Dohrn was from Milwaukee; in the film, Nick Sloan/Redford goes there to get help in finding Mimi Lurie. Dohrn and Ayres had two children together while underground. In the film, Mimi Lurie and Nick Sloan have one daughter. After Dohrn and Ayers resurfaced in late 1980, Dohrn served 7 months in jail for contempt of court, in refusing to testify against Weatherwoman Susan Rosenberg, a participant in the Brinks robbery. This loyalty of the Weather members is one of the principal themes of the film, along with their refusal to denounce the actions of the group. Dorhn and Ayres married in 1982.

In the film, Mimi Lurie is presented as coming from a wealthy Saginaw, Michigan, lumber-industry family. Their company, Linder-Lurie, owns a large swath of property on Lake Huron, on Drummond Island, where Sloan and Lurie once hid. None of the three women comprising the Mimi Lurie character were from extremely wealthy families: Oughton’s father was a bank vice president and restaurant owner, Boudin’s father was a well-to-do Manhattan attorney; and Dohrn’s family was also middle class. While any of them could have owned a lake cottage, the only truly wealthy family was Ayres’; his father, Thomas G. Ayers, was the chief executive of Commonwealth Edison, the Chicago power company.

The name “Lurie” may be derived from that of the late Robert H. Lurie, a 1966 University of Michigan graduate who was partners with fellow Chicagoan Samuel Zell in a hugely lucrative real estate business. OTL,S! can find no link, at the moment, to any involvement by Zell or Lurie in the Weather Movement, and knows of no swaths of property owned by them in Michigan or Wisconsin, though either could easily have owned such land. The Zell Lurie Institute at University of Michigan is a leading innovator in entrepreneurial education. Sam Zell bought the Chicago Tribune in 2007, and his wife recently gave $50 million to the University of Michigan to support the creative writing program.

Susan Sarandon, herself something of a left wing activist, plays Sharon Solarz, a housewife living in Vermont who is headed to New York to surrender to authorities when when she is arrested by the FBI. In jail, she makes a statement that she isn’t sorry, and that she’d do it all over again. This is essentially the statement made by Ayers in his 2001 memoir. Solarz says she came out of hiding out of concern for her children. This is essentially the sentiment voiced by Bernardine Dohrn as the reason she decided to resurface. The name “Sharon Solarz” may have some basis in history: Stephen Solarz was a U.S. Congressman from New York who opposed the Vietnam war. “Sharon” Naylor was one of the aliases used by Bernardine Dohrn while she was underground.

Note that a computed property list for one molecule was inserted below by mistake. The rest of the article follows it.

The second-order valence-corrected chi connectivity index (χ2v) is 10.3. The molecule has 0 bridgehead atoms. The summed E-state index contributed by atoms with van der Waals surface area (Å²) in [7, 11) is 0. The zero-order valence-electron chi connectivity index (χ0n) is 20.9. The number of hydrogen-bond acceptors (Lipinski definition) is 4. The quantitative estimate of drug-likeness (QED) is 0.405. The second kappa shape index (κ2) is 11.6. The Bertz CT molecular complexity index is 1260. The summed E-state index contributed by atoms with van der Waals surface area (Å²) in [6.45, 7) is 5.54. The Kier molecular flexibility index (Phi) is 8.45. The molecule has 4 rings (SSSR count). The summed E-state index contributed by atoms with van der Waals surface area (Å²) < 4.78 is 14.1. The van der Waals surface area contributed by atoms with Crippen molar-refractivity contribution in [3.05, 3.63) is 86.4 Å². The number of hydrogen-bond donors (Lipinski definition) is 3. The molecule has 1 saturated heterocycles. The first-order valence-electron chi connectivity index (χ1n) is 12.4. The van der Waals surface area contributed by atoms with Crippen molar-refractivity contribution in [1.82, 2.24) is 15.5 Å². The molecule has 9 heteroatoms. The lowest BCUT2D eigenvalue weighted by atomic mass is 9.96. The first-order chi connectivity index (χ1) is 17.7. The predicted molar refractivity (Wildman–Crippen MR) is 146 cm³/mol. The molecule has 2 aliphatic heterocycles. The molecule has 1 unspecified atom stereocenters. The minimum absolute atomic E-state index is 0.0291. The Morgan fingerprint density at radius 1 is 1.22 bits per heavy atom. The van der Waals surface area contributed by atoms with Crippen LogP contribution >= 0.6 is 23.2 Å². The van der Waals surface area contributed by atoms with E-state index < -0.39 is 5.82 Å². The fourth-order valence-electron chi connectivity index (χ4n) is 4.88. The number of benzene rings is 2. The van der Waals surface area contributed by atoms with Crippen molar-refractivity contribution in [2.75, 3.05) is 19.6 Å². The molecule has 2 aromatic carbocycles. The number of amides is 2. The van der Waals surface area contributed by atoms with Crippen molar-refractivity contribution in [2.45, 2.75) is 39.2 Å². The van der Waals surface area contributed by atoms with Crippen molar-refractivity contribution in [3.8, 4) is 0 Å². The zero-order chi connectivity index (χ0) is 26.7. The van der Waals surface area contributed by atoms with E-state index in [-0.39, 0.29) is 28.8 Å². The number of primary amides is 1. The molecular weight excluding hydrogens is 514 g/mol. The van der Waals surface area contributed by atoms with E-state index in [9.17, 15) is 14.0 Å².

Shia LeBeouf plays Ben Shepard, an employment-endangered young reporter in Albany, NY, who evolves from uncaring young jerk to wiser and less judgmental adult because of his attraction to one of the characters. Jeff Jones, another one of the Weathermen, once worked as a reporter in Albany. Jones is married to Eleanor Raskin, another ex-Weatherman.

Mac McCloud, played by Sam Elliot, is shown monitoring his investments, sheltering Mimi Lurie in California, and running a pot-smuggling operation with her. He may represent Matthew Landy Steen, a California bank robber who later worked for a Wall Street firm, and provided logistical support, money and safe houses for Weathermen. “In 1976, Ayers, Dohrn… and Boudin were the subjects of Underground, a documentary directed by Emile de Antonio and filmed in a safe house somewhere in California.”

Two other characters (and several other lesser ones) may or may not represent real characters in the Weather story:
-Nick Nolte plays Donal Fitzgerald, a Milwaukee lumberyard owner who employs another old radical, and helps Nick/Jim in his search for Mimi. It may be that my hearing is poor, but Nolte’s speech seems a bit garbled and hard to understand.